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people examples of exemplary conduct, and of evangelical righteousness : let them learn, from your disinterestedness, how much they ought to detach themselves from the goods of this life. Remember, that “godliness is great gain”—that å religious Pastor, who possesses the love and confidence of his people, possesses every thing, and wants nothing ;* and that his rights are incon: trovertibly ascertained, seeing they are founded on the affection and respect of his parishioners. By invariably appearing, yourselves, always to value and reverence, whatever has any relation to Religion and Salvation, you will induce your flock to cultivate faith, and practise Religion : know then, no greater gain than that of the souls who are entrusted to you; and let their salvation be a recompense, of all others, the most honourable, the most consolatory, and the most desirable of your labours. Be tender-hearted, and charitable towards them : suffer with them that suffer, and weep with them that weep : be the common father of your people; ever ready to succour them, in the day of necessity : charity makes no exceptions and remember, that whatever you have, and whatever you are-you are all for them. Do not be discouraged by an apprehension, that the solicitude you feel, and the discourses you deliver, to your hearers, are in vain; God does not always recompense the Pastor, by the instant and visible reformation of the flock; make a choice selection of the holy seed, sow it with care, water it with diligence : He, “who gives the “ increase,” will know how to make it fruitful, in his own good time. Lastly, let not the faults and misconceptions of the people committed to our care, justify our warmth of temper, and deprive us of that mildness and gentleness, in our carriage towards them, which are so becoming the sacred ministry ; let our engaging behaviour, uniformly shewed towards them, be an indication of the affections of our heart : zeal which exasperates, and which excites to revolt, those whom it censures, is the zeal of man, it is not the zeal of God: we must gain their hearts, if we would render them attentive to our instructions; severe manners, rather indicate our dispositions, than tend to correct theirs. Not humour, rudeness, passion-No! it was charity, as described by the Apostle, which established truth upon earth ; our Lord sent not lions, but lambs, to preach it: their mildness, and their sufferings, promoted the work of the Gospel; and by these means must their successors continue to spread it among men: by following this advice, concludes the apostle--" You will not only save “yourselves, but those that hear you."

* The reader will recollect, that these Discourses were addressed to a body of men, who were forbidden the domestic comforts, so wisely permitted to the Protestant Clergy.

CHARGE XIV.

ON MILDNESS AND GENTLENESS.

Be patient towards all men.

CHARGE XIV.

ON MILDNESS AND GENTLENESS.

I SHALL request your attention, whilst I this day expatiate on a subject interesting to every Clergyman—the mildness of temper, which, if he be solicitous for the success of his ministry, he will invariably shew to the people committed to his charge, in his intercourse with them.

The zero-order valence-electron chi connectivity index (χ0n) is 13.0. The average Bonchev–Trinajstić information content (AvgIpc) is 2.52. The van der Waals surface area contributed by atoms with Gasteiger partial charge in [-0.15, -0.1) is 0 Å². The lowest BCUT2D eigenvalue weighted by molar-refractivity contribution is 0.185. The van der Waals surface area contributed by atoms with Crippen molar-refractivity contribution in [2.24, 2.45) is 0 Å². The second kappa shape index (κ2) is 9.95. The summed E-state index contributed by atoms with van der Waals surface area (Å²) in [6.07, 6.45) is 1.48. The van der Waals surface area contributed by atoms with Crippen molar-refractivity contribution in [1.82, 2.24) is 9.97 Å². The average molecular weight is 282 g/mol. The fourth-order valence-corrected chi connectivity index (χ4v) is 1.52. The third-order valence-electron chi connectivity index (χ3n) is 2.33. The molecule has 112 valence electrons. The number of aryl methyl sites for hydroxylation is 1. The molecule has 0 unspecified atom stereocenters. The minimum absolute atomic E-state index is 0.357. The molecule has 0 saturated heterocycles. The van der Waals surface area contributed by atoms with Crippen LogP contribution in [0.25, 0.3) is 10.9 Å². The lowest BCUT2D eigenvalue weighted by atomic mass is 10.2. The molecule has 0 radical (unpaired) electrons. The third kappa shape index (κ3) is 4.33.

From the time we are Fathers and Pastors of the flock, mildness, tenderness, affection, should, without question, constitute the reigning principle of our character. It is, notwithstanding, but too true, that we often substitute a wayward humour, a false zeal, a spirit of dominion, for that engaging affection which should entirely influence our heart, and direct our conduct, as the only way, whereby we can become useful in our calling. My design is, as I have already intimated, to reeommend mildness of temper, and gentleness of carriage, in your behaviour and intercourse with your parishioners.

Humour often predominates. If, when we were ordained to the sacred ministry, a change had been

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produced in our mind, as well as in our situation; if our sentiments derived the same elevation as our character; if the Holy Spirit, when we received imposition of hands, suggested our principles, regulated our morals, and repressed our inclinations, it would be useless to recommend to you a virtue, which would be inherent in us: but, unhappily, we carry into this holy state, all the defects of our birth and education; the sacred character which constitutes the Pastor, makes no change in that which has formed the man ; and a Clergyman, born with an ungracious, overbearing, haughty spirit, when appointed to a parish, far from finding in himself, the new quality of a Father and a Pastor, to operate as a restraint on his inclinations, and to become a powerful motive to mildness and gentleness, finds only new 'occasions of pride, caprice, and passion. Hence, so many complaints of the violence, and haughtiness of the Clergy. Actuated by such principles, what good can a Preacher of the Gospel expect to do in his parish, when the manners of its inhabitants, are, it is probable, uncultivated and almost barbarous ? He will be disgusted with the brutality of his parishioners; and they, in their turn, will despise him, for the severe and haughty spirit, which they perceive in him : his ministry will be a perpetual scene of trouble and vexation ; his temper will even profane the sanctity of the word ; his discourses will be considered as public invectives against his hearers ; and the Gospel, which breathes only peace and reconciliation, will be, in his mouth,

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